What is Occupational Therapy?
Occupational therapy is a healthcare profession concerned with helping people of all ages to better perform those tasks that occupy their time. For children, this typically means playing and learning as well as eating, getting dressed, grooming and so on. An OT provides carefully designed challenges that build on your child’s unique strengths and interests to build developmental skills such as…
Attention span and arousal level
If a child isn’t interested, fidgets constantly, or simply doesn’t look at what she is doing, she can’t learn effectively. An OT will help you discover what motivates your child, makes his body ready to learn (that is, what helps him keep still, calm, and alert), and to pay attention and stay focused.
Sensory processing skills
A child needs to effectively use information derived from all the senses that pick up input from the environment (vision, hearing, touch, smell, and taste) as well as from inside the body (movement and internal body awareness). All this input must be registered by sensory receptors, processed in the brain, and acted upon in an adaptive way for a child to function at her best.
Fine motor and gross motor skills
Many children have difficulty with fine motor skills such as drawing, using scissors, buttoning, and stringing beads. Their small hand muscles are still maturing, and they may not have developed the strength, coordination, and dexterity needed. OTs also work on gross motor skills that use “larger” muscles, such as throwing and catching a ball, climbing stairs and playground equipment, jumping and hopping, and so on.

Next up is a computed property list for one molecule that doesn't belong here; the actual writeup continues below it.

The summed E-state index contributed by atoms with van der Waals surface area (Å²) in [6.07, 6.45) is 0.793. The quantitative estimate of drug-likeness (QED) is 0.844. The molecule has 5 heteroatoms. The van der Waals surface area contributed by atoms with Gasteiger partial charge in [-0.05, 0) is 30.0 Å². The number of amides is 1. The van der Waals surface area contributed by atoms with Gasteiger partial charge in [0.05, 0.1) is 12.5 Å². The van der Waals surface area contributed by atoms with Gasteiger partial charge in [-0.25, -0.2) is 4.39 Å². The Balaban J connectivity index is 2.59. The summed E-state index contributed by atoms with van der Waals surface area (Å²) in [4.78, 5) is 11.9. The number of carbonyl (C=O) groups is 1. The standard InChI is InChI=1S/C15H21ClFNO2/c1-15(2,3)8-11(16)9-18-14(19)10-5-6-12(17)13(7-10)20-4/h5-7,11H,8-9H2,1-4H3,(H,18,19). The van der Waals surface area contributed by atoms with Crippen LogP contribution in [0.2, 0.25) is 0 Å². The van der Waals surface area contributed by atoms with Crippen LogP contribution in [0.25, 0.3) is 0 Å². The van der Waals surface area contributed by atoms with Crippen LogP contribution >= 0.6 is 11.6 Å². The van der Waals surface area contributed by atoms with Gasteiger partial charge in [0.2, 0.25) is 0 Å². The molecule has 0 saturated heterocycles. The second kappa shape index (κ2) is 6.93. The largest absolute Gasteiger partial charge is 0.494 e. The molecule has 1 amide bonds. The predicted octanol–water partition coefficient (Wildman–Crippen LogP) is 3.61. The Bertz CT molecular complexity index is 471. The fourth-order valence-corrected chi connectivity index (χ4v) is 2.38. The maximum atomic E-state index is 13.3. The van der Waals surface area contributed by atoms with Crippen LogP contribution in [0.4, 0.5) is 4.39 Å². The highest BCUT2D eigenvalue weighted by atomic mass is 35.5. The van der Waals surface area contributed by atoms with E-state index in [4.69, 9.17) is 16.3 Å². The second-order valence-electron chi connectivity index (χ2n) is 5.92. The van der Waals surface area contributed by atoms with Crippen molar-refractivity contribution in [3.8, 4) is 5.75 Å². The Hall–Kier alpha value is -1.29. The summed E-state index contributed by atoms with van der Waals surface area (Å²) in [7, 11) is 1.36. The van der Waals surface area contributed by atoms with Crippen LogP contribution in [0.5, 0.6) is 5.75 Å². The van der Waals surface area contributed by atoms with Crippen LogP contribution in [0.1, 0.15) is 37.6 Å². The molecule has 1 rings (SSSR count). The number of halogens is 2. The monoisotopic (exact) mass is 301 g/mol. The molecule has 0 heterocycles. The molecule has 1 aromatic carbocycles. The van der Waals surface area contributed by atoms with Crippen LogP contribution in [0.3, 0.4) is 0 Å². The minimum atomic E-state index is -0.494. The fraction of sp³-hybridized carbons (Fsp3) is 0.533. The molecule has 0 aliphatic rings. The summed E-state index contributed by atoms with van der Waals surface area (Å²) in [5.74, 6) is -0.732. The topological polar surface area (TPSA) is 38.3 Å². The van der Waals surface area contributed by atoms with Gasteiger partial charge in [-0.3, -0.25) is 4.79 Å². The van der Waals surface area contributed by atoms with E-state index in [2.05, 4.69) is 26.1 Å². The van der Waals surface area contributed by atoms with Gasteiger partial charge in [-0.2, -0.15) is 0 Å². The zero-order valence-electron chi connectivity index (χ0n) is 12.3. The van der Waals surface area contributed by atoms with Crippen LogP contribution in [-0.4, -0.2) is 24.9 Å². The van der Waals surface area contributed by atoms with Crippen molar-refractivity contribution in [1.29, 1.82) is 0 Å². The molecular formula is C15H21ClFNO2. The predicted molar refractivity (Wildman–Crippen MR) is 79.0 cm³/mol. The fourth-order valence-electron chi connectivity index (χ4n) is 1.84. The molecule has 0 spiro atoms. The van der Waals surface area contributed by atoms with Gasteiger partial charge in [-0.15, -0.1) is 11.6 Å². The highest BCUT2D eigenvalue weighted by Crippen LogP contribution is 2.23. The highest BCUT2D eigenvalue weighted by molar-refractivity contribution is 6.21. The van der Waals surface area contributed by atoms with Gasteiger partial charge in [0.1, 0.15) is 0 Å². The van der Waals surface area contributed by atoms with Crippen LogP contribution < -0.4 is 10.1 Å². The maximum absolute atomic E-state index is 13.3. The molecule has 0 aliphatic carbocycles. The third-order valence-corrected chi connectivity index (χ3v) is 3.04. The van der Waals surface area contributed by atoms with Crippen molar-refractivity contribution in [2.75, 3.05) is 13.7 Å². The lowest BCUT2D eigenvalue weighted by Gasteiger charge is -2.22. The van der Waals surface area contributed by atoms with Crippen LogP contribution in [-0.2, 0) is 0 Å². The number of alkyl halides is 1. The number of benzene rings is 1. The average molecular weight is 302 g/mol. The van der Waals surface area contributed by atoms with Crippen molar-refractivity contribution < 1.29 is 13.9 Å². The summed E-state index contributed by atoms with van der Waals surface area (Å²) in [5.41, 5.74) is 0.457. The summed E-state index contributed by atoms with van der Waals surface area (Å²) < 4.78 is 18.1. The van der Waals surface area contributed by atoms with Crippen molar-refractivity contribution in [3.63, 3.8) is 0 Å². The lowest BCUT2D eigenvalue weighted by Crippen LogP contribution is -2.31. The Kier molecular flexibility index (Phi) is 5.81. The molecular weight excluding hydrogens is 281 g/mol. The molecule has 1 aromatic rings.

Activities of daily living (ADLs)
Children have lots of ADL tasks to master, and most children love becoming independent with these tasks. OTs help children learn to eat with utensils, drink from a cup, get dressed and undressed, take a shower or bath, use the toilet, and handle grooming and hygiene tasks age-appropriately.
From stacking blocks to doing puzzles to understanding geometry, a child must be able to perceive differences and relationships between objects in the environment. An OT can help a child to form a mental map of how the world works and where he fits in it, all of which are essential to feeling physically and emotionally secure.
Handwriting skills, from the basics of letter formation to taking class notes legibly, can be extremely difficult for some children to learn quickly. OTs use a fun multisensory approach to handwriting, including use of touch (e.g., using a wet finger to write on a chalkboard) and sound (teaching a special story about how a specific letter is formed).
Low-tech devices (like pencil grips) and high-tech equipment (like computers) are increasingly used in schools. An OT can help you to find the right technological solutions for your child, teach him how to use it, and help integrate it into the classroom. Many OTs work with kids with mild to profound physical disabilities, helping them function at their best using wheelchairs and other ambulatory devices as well as adaptive equipment like reachers and dressing aides, and helping non-verbal clients access communication devices that help them communicate with the world.